The US Air Force, struggling to retain pilots and fill undesirable positions, is considering paying up to $US455,000 in annual bonuses, the branch’s personnel chief, Lt. Gen. Gina Grosso, told the House Armed Services subcommittee for military personnel on Wednesday.
In 2016, Congress raised the limit on what the Air Force could pay pilots to remain in the service to $US35,000 from $US25,000, though that fell short of the Air Force’s requested $US48,000 limit.
Grosso told the House subcommittee members that the branch was also considering one- and two-year extension deals for pilots, in addition to the current five- and nine-year extensions on offer.
All told, an Air Force pilot who stays on board for 13 years and earns the full $US35,000 bonus could pull in $US455,000 on top of their normal salary.
The Air Force is increasingly falling short of its quota of pilots. Grosso told the subcommittee that the whole service branch — including active Air Force, guard, and reserve — has 1,555 fewer pilots than it needs. That includes a 1,211-fighter-pilot shortage.
Taking into account the $US11 million cost for training a pilot to man a fifth-generation fighter, “a 1,200 fighter-pilot shortage amounts to a $US12 billion capital loss for the United States Air Force,” Grosso said.
A number of factors have “birthed a national aircrew crisis,” Grosso told the subcommittee. Among them is the service’s high operational tempo over the last three decades, enticements from private industry, and frustration with elements of Air Force life.
“Being ‘always there’ comes at a cost to equipment, infrastructure and most importantly, our airmen,” she said, according to Department of Defence News. “And we are now at a decision point: sustained global commitments and recent funding cuts affect capacity and capability for a full-spectrum fight against a near-peer adversary.”
Many Air Force pilots have been drawn away by commercial airlines, which, saddled with retirement requirements, have been hiring, taking on 4,100 pilots in 2016, a hiring level expected to continue for the next 10 to 15 years, Grosso said.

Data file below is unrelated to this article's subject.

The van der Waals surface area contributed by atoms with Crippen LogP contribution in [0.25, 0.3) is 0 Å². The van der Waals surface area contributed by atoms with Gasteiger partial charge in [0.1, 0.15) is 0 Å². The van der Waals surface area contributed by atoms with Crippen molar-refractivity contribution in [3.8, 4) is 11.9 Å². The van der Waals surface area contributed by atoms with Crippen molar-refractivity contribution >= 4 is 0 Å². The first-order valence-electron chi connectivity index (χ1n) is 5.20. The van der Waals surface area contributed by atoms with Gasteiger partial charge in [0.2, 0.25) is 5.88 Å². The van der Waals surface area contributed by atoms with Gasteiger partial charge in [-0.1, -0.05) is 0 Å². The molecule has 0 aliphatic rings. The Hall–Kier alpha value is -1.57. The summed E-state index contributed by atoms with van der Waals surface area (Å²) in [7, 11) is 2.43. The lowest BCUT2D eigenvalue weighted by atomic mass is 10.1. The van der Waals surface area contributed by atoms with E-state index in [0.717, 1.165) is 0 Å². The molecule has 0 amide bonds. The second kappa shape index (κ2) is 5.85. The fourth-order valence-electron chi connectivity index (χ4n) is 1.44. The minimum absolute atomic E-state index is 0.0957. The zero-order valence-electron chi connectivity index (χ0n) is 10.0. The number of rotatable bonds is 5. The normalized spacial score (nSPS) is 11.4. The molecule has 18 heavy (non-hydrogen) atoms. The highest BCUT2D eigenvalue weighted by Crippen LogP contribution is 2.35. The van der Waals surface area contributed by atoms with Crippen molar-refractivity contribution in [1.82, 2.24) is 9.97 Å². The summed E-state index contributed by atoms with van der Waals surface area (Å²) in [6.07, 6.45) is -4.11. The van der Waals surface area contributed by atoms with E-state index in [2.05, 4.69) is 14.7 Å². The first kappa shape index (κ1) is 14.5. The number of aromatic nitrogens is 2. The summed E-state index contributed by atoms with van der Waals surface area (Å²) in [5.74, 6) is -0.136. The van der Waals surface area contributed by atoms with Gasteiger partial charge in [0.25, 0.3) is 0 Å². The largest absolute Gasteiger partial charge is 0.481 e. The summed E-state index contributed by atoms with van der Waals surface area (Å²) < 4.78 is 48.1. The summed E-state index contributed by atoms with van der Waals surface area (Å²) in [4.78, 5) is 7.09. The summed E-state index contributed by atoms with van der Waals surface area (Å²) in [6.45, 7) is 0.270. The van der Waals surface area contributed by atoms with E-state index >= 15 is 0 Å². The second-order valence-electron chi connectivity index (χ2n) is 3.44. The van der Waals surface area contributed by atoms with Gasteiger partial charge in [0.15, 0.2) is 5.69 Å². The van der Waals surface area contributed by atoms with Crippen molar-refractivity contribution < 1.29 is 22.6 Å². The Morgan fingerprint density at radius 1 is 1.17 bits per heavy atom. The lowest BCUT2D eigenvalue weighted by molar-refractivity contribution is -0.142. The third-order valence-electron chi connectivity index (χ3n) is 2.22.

A pilot jumping from military service to the private sector can also see, on average, a 17% raise.
“Cultural issues that affect the quality of life and service for our airmen,” such as duties not related to flying and difficulties maintaining work-life balance, also appear to have driven fliers away, Grosso said.
In addition to financial inducements for established pilots, the Air Force is looking for ways to broaden its intake.
Grosso said late last year that applicants will be able to select what information about them is presented to Air Force hiring officers in order to better match themselves with certain positions.
Moreover, airmen will be relieved of some training responsibilities.
Other requirements, like tattoo and uniform standards, were also up for reevaluation.
The Air Force is considering expanding the number of medical waivers issued to possible recruits, giving second chances to some who would ordinarily be dismissed. It will also soften rules barring those with past marijuana use.
“We are always looking at our policies and, when appropriate, adjusting them to ensure a broad scope of individuals are eligible to serve,” James Cody, outgoing Air Force chief master sergeant, said earlier this year.
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